The Balfour Declaration

In 1917, the British government declared its support for the establishment of a Jewish national home in Palestine.

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During World War I, when it became clear that the Ottoman Empire (which controlled much of the Middle East, including Palestine) would side with Germany against Great Britain and France, the Allied powers began to plan the fate of the strategically and economically important Middle East. The British were particularly busy strategists, making agreements with three parties regarding the fate of Palestine: the French, the Jews, and the Arabs. The agreement that the British struck with the Jews was called the Balfour Declaration. The following article outlines the circumstances that compelled the Zionists to seek, and Britain to issue, the declaration. It is reprinted with permission from A History of the Jewish People, edited by H.H. Ben-Sasson and published by Dvir Publishing House.

The First World War stunned the World Zionist Organization and confronted it with numerous problems. When it became clear that Russia was allied with the Entente Powers of Britain and France, many Jews anticipated a change in Russia's anti-Jewish policy. But they were harshly disappointed, however, in the first months of the war, when Jews were expelled from the front-line areas, seized as hostages, and even attacked in pogroms. This disappointment only reinforced the belief of many other Jews, particularly in the United States, who from the first had supported the Central Powers of Germany and Austro-Hungary (which were later joined by Turkey). But even these Jews could not disregard the basic fact that one-half of the Jewish people resided in Russia, the most important center of Jewish life, and that the fate of this country could decide the destiny of its Jews.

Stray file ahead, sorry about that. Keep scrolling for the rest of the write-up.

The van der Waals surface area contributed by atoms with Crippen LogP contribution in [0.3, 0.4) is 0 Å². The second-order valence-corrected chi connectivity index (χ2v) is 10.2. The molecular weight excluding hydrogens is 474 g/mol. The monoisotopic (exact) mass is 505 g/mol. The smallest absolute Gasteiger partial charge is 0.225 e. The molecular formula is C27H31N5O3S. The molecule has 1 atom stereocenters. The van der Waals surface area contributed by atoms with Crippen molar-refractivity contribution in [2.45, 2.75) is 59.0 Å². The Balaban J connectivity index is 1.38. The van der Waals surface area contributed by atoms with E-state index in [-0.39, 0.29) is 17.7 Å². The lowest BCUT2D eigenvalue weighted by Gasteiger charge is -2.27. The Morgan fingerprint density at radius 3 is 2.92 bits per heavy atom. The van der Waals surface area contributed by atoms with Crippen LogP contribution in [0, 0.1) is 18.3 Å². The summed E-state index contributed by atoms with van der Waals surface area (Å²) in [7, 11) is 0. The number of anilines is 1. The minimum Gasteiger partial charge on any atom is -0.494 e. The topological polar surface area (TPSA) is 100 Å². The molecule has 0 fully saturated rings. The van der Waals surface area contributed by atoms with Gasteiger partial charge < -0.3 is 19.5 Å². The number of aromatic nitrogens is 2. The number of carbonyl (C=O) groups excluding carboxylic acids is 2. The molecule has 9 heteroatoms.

lord balfourThe Zionist Organization, which was centered in Berlin, endeavored to continue Herzl's tradition and to avoid arousing the hostility of any political factor. It therefore anticipated events and opened a "Chief Bureau" in neutral Copenhagen in order to be able to continue Zionist activity in all countries. But even among Zionist leaders there were those with conflicting political orientation. Some, such as Vladimir Jabotinsky, claimed vehemently that only the defeat of Turkey could save the Jewish community in Palestine from destruction and open up new horizons for the Zionist movement. He therefore called for active participation in the war on the Entente side. Those with pro-German orientation, on the other hand, argued that only Germany, which wielded considerable influence over the Turkish government could ensure the safety of the Yishuv [Jewish settlement in Palestine].

As early as 1915, British Zionists, led by Chaim Weizmann, had begun to attempt to persuade the British government to safeguard Jewish interests in Palestine, out of the hope that after the war the country would be under British trusteeship. Several prominent British Jews, including Sir Herbert Samuel [later the first British High Commissioner for Palestine], presented memoranda to Cabinet ministers in this spirit. The spokesman for the joint Foreign Committee of British Jewry, Lucien Wolf, who cooperated with British Foreign Office in an effort to draw the sympathies of American Jewry to the Allies, also claimed that a guarantee to the Jews regarding Palestine would aid this issue. The Zionist Chief Bureau in Copenhagen sent two representatives to Britain, Yehiel Tschlenow and Nahum Sokolow, to negotiate with the British government. A memorandum that the Zionists submitted to the British government in October 1916 contained the demand that, after the liberation of Palestine from Turkish rule, the rights of the Jewish people in the country be recognized, free immigration be permitted, and the status of Zionist institutions be legalized

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Historian Shmuel Ettinger was the head of the Dinur Center for Research in Jewish History at Hebrew University until his death in 1998.